When is a question not a question? To answer this we need to look at the prosody of the utterance and its co-text.

Chris Philp, Conservative MP, came under fire after his appearance on BBC Question Time this week after seemingly not knowing whether Congo is a different country from Rwanda. But in the run up to the UK general election in the Autumn, the way politicians present their utterances and the co-text in which they are delivered will be doing a lot of lifting. It is right that we understand how this takes place and what was meant.

Proclaiming Intonation

You can listen to the offending remark in the audio clip and read the transcript below. On the surface, an utterance such as ‘X is a different country from Y, isn’t it’ seems to suggest Philp does not know if the two countries are different or not.

CP=Chris Philp; FB=Fiona Bruce

36 CP: would people be sent from (0.6)
37 well (.)
38 ↘︎Rwanda is a different country from Congo isn't it (0.3)
39 it's a different [country
40 FB: [yes
41 ((AM smiles and gives up))

42 ((general laughter and incredulities start==>))

43 CP: it is
44 FB: yes

However, if we look at the intonation pattern on the utterance below we can see that it is clearly falling for the length of the utterance, even through the tag at the end (‘isn’t it’). Falling intonation is generally taken to be a proclaiming tone meaning the information expressed is given or final. It is not normally used to ask genuine questions, suggesting that Philp was merely establishing the fact in a somewhat confused moment.


The meaning of spoken discourse should also be inferred from the surrounding discourse, the co-text. Here is the full exchange with the member of the audience (and the moderator Fiona Bruce) and transcript.

AM=audience member; CP=Chris Philp; FB=Fiona Bruce; WS=Wes Streeting

01 AM: i come from
02 a neighbouring country
03 called Congo
04 if you know geographically
05 that is located
06 that is located right next door to Rwanda (0.6)
07 and erm right now in Goma there's erm
08 a genocide going on
09 and there's such a big conflict going on with people from Rwanda (0.5)
10 so (0.3) had my family members come from Goma (0.7)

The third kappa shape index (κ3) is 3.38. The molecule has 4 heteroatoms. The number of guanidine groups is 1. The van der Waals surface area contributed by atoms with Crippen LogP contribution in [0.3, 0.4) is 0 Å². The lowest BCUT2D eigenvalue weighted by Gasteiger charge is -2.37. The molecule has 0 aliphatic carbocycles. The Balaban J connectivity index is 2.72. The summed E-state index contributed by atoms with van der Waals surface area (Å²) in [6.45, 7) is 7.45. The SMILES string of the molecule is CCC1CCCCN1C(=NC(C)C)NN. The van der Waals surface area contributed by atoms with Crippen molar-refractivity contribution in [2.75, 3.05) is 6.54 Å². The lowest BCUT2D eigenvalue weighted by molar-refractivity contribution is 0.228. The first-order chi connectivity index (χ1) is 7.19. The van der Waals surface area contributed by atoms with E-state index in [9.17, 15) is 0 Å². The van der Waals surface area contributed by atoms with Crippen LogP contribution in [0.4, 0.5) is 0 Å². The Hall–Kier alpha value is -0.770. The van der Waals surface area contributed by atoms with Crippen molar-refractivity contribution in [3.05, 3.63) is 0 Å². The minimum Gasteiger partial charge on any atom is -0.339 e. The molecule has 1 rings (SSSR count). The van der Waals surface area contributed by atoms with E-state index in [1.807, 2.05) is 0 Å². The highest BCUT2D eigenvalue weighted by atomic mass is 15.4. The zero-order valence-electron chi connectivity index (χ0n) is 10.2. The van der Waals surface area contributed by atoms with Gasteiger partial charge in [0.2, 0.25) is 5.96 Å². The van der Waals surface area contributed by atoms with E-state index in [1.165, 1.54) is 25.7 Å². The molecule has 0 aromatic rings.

11 on a on a crossing (0.3)
12 right now
13 would they then be sent back to the country that they're supposedly warring
14 Rwanada
15 (1.0)
16 does that make any sense to you (0.4)

17 CP: no i thi- i think there's an exclusion
18 on people from Rwanada
19 being sent to [Rwanda
20 AM: [((raised voice))they're not from Rwanda
21 they're from Congo

22 ((audience laughter /incredulities start))

23 FB: [they're from congo
24 AM: [and they- and they're supposedly ((laughs))

25 FB: they xx they're from xx Congo
26 AM: they're supposedly
27 warring these people
28 from Rwanda
29 are they then gonna be sent to Rwanda
30 if they came here on a crossing

31 CP: from?
32 AM: [from Congo
33 CP: [Congo
34 AP: yeh

35 (1.1)

36 CP: would people be sent from (0.6)
37 well (.)
38 ↘︎Rwanda is a different country from Congo isn't it (0.3)
39 it's a different [country
40 FB: [yes
41 ((AM smiles and gives up))

42 ((general laughter and incredulities start==>))

43 CP: it is
44 FB: yes
45 they're saying if they come from a war zone in in Congo
46 ((WS eye incredulity))
47 would they then be sent to Rwanda (0.2)
48 that's [what he's saying
49 CP: [well there is (.) okay
50 so there is there is
51 ((<==audience noise subsides))
52 there is a clause in the legislation that says
53 if somebody would suffer (0.4)
54 i think i think the phrase is se- serious and irreversible harm
55 by being sent somewhere
56 they wouldn't be sent
57 so there is that
58 there is that safety mechanism (0.4)
59 built in to the legislation

BBC Question Time, Thur 25th April 2024

The audience member is asking a particularly tricky question and at one point checks to see whether Philp understands (‘does that make any sense to you’ – line 16). Clearly Philp has not grasped the question at this point but that makes it all the more likely that his utterance later was establishing the fact of the matter – that Congo is a different country to Rwanda – rather than asking whether it is a different country or not.

It was somewhat surprising to see the major dailies taking Philp to task the next day. While we do want politicians to be held to account for what they say, we also have to hold ourselves to account over how we interpret what they say.

UK minister appears to mix up Rwanda and Congo on Question Time | Immigration and asylum | The Guardian